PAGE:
And so I gave in to my friend’s cajoling that it was time to buy another.
and I gave away the monster TV that I had acquired from my mother.
But guilt has suffused me ever after that day, for I really don’t need a TV,
and this smart girl is lacking in challenges, just wasting her talents on me.

She’s recently started to turn herself on (something that girls alone do)
and talking to me when I enter the room and enter her angle of view.
Finally I just unplugged her—an act of most selfish defiance.
I haven’t time in my life just to chat—especially to an appliance!

Although they still won’t accept my pingbacks (!!!!!) you can see more writing on this subject at:




My ladies writing group is classy—never crass or gaudy.
Imagine my surprise, then, when I found they can be bawdy!
Just one impromptu potluck and a few bottles of wine
turned their metaphoric minds to matters far less fine.
For Jenny had just mentioned that a friend had lately lent her
a rather naughty film that nonetheless had really sent her
off into the paroxysms of unbridled laughter—
the kind that take you wave-on-wave and leave you aching after.
I’d been needing that for months—my life had been sedate
since my old gang had moved away and left me to my fate
of no last-minute games of train and late-night jubilation,
for though I still have good friends here, I lack that combination
of friends that I enjoy who all enjoy each other, too,
enough to create silliness to make my nights less blue.

“Bad Grandpa” was the film we watched, and though I must admit
I watched behind spread fingers for at least a fifth of it,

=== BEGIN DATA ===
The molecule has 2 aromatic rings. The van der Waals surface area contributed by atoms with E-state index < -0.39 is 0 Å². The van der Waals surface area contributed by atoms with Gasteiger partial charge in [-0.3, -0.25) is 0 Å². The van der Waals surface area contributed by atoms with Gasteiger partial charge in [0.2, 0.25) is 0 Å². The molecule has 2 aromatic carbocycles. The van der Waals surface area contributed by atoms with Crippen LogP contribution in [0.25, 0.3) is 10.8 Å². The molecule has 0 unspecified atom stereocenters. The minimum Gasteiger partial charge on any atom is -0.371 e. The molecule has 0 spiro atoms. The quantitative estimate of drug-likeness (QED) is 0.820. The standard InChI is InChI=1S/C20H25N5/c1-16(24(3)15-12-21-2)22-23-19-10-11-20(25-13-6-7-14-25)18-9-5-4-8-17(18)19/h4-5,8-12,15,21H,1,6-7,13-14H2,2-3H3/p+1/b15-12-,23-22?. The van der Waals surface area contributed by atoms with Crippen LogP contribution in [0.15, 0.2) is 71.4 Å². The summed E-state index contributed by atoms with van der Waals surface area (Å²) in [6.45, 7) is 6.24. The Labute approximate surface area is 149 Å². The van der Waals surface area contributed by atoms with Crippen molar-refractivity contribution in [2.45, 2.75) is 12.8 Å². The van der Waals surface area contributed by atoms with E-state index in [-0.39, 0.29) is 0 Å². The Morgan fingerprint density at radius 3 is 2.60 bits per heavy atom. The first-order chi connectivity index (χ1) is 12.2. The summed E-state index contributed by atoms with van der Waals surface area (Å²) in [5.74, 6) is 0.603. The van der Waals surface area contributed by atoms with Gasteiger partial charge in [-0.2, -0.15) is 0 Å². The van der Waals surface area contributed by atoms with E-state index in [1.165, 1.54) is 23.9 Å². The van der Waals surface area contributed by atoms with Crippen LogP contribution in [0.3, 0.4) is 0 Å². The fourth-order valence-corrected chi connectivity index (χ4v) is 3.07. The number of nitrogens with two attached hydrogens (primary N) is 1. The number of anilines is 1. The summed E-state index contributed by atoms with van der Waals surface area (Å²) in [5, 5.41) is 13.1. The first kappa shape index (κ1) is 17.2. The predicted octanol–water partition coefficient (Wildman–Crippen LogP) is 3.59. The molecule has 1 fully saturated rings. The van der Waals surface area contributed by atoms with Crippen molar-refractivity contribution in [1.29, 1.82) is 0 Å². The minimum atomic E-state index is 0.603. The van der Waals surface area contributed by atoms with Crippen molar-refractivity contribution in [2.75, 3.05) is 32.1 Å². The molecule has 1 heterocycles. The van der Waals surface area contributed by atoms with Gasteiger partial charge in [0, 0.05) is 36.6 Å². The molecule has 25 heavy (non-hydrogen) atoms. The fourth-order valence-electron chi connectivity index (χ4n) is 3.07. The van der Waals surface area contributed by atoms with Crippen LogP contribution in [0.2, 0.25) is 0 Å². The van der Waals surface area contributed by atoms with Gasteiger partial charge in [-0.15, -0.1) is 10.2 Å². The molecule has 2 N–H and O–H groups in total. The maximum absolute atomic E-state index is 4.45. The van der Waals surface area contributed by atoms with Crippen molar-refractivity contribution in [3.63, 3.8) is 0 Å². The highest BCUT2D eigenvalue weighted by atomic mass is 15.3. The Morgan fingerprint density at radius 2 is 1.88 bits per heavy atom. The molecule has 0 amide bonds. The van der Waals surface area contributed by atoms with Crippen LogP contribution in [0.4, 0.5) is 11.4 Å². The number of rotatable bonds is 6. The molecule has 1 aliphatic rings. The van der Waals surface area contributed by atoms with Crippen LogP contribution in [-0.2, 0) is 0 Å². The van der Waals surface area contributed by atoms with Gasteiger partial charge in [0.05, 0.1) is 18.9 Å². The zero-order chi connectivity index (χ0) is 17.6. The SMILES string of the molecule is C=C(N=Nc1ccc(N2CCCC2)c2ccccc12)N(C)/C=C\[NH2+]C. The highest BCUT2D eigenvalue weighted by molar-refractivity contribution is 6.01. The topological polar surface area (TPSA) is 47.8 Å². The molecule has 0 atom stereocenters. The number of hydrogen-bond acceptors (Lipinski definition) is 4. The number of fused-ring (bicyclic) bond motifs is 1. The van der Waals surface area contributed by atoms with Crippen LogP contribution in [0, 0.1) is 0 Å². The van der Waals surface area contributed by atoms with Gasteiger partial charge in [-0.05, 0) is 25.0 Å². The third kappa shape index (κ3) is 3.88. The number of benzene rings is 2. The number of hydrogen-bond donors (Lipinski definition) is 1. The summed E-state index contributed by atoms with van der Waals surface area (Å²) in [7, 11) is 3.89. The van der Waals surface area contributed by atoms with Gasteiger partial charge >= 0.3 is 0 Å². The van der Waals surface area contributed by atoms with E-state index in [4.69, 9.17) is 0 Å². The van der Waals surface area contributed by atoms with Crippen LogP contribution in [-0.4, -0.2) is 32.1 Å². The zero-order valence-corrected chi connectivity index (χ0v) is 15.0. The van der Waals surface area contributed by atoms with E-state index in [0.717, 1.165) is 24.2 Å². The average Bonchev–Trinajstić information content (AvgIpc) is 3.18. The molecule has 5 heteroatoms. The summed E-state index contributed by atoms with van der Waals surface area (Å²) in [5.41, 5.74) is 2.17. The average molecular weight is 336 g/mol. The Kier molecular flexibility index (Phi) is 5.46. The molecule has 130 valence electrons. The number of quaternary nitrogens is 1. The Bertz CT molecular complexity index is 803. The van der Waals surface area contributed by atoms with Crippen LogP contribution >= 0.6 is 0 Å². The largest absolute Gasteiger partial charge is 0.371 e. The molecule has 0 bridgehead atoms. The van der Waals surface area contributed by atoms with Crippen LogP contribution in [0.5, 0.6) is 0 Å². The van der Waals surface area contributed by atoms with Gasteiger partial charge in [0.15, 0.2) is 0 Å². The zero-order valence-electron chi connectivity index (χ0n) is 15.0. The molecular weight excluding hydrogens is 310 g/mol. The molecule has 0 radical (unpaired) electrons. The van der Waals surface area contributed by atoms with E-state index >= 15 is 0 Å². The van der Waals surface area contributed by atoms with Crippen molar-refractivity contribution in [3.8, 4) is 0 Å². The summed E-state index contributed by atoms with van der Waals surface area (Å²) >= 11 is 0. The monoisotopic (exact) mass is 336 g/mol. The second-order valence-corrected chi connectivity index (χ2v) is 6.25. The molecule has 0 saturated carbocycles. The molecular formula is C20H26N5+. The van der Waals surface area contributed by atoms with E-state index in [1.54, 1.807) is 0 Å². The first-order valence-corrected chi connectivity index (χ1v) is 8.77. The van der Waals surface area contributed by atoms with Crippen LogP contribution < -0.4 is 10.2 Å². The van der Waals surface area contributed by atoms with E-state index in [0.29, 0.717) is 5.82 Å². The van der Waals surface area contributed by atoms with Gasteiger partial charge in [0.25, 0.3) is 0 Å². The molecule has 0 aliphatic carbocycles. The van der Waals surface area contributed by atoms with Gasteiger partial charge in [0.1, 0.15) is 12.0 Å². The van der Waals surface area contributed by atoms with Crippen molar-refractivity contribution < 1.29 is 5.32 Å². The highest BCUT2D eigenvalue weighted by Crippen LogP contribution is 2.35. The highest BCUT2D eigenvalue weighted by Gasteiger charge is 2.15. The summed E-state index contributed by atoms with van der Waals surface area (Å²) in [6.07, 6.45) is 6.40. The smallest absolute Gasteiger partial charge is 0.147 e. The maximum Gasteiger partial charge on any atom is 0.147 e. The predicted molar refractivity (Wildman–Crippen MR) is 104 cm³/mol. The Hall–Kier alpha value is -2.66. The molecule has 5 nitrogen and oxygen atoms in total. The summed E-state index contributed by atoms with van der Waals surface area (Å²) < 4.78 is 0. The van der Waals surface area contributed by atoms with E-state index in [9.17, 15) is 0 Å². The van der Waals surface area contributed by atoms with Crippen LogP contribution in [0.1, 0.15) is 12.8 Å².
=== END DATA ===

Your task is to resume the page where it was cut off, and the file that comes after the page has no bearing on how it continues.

still the antics had us all just rolling on the floor
—starting with a snicker and then ending with a roar.
Scatology is not my thing, nor are pratfalls or shtick,
yet still I must admit to you, I got a real big kick
from this film filled with all of them, and so did all the others;
so as we watched, it felt like we were all sisters and brothers.
And as they left, I think we knew we’d shared a priceless treasure,
for there’s nothing that unites us like a mutual guilty pleasure!

The Prompt: When was the last time you watched something so scary, cringe-worthy, or unbelievably tacky — in a movie, on TV, or in real life — you had to cover your eyes?



The Nickelodeon Theater in Santa Cruz, CA, is the only theater I’ve ever known where one can literally just show up and watch whatever movie is coming up next and not be disappointed. (And unlike most modern theaters, starting times for movies are staggered so no matter what time one arrives, it is never necessary to wait longer than 20 or 30 minutes for a movie to start.) An old building with some of the viewing rooms so small that they only accommodate 60 people, others the size of a regular small theater, they show foreign and independent films as well as films suggested by viewers in a big book left in the lobby for customers to record their comments.